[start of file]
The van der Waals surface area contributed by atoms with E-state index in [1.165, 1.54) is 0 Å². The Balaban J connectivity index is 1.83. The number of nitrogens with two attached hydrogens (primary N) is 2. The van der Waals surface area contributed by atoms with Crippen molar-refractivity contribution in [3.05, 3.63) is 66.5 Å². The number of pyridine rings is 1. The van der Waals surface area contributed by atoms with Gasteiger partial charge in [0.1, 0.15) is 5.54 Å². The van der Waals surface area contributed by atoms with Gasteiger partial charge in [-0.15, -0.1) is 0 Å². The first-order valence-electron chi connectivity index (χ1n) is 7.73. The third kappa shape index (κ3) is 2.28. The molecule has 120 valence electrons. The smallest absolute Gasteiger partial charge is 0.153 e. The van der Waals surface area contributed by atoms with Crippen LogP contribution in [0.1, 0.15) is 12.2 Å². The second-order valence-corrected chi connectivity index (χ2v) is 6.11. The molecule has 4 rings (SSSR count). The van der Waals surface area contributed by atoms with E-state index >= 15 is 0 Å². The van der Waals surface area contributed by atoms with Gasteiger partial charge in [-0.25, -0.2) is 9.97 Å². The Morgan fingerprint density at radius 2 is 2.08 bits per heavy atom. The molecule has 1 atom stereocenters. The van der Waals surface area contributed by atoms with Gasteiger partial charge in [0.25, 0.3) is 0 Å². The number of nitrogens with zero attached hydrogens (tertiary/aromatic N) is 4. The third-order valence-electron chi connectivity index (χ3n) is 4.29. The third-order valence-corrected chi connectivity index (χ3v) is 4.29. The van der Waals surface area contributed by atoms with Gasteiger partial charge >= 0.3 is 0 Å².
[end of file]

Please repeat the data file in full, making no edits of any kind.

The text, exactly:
The van der Waals surface area contributed by atoms with E-state index in [1.165, 1.54) is 0 Å². The Balaban J connectivity index is 1.83. The number of nitrogens with two attached hydrogens (primary N) is 2. The van der Waals surface area contributed by atoms with Crippen molar-refractivity contribution in [3.05, 3.63) is 66.5 Å². The number of pyridine rings is 1. The van der Waals surface area contributed by atoms with Gasteiger partial charge in [0.1, 0.15) is 5.54 Å². The van der Waals surface area contributed by atoms with Gasteiger partial charge in [-0.15, -0.1) is 0 Å². The first-order valence-electron chi connectivity index (χ1n) is 7.73. The third kappa shape index (κ3) is 2.28. The molecule has 120 valence electrons. The smallest absolute Gasteiger partial charge is 0.153 e. The van der Waals surface area contributed by atoms with Crippen LogP contribution in [0.1, 0.15) is 12.2 Å². The second-order valence-corrected chi connectivity index (χ2v) is 6.11. The molecule has 4 rings (SSSR count). The van der Waals surface area contributed by atoms with E-state index >= 15 is 0 Å². The van der Waals surface area contributed by atoms with Gasteiger partial charge in [-0.25, -0.2) is 9.97 Å². The Morgan fingerprint density at radius 2 is 2.08 bits per heavy atom. The molecule has 1 atom stereocenters. The van der Waals surface area contributed by atoms with Gasteiger partial charge in [0.25, 0.3) is 0 Å². The number of nitrogens with zero attached hydrogens (tertiary/aromatic N) is 4. The third-order valence-electron chi connectivity index (χ3n) is 4.29. The third-order valence-corrected chi connectivity index (χ3v) is 4.29. The van der Waals surface area contributed by atoms with Gasteiger partial charge >= 0.3 is 0 Å².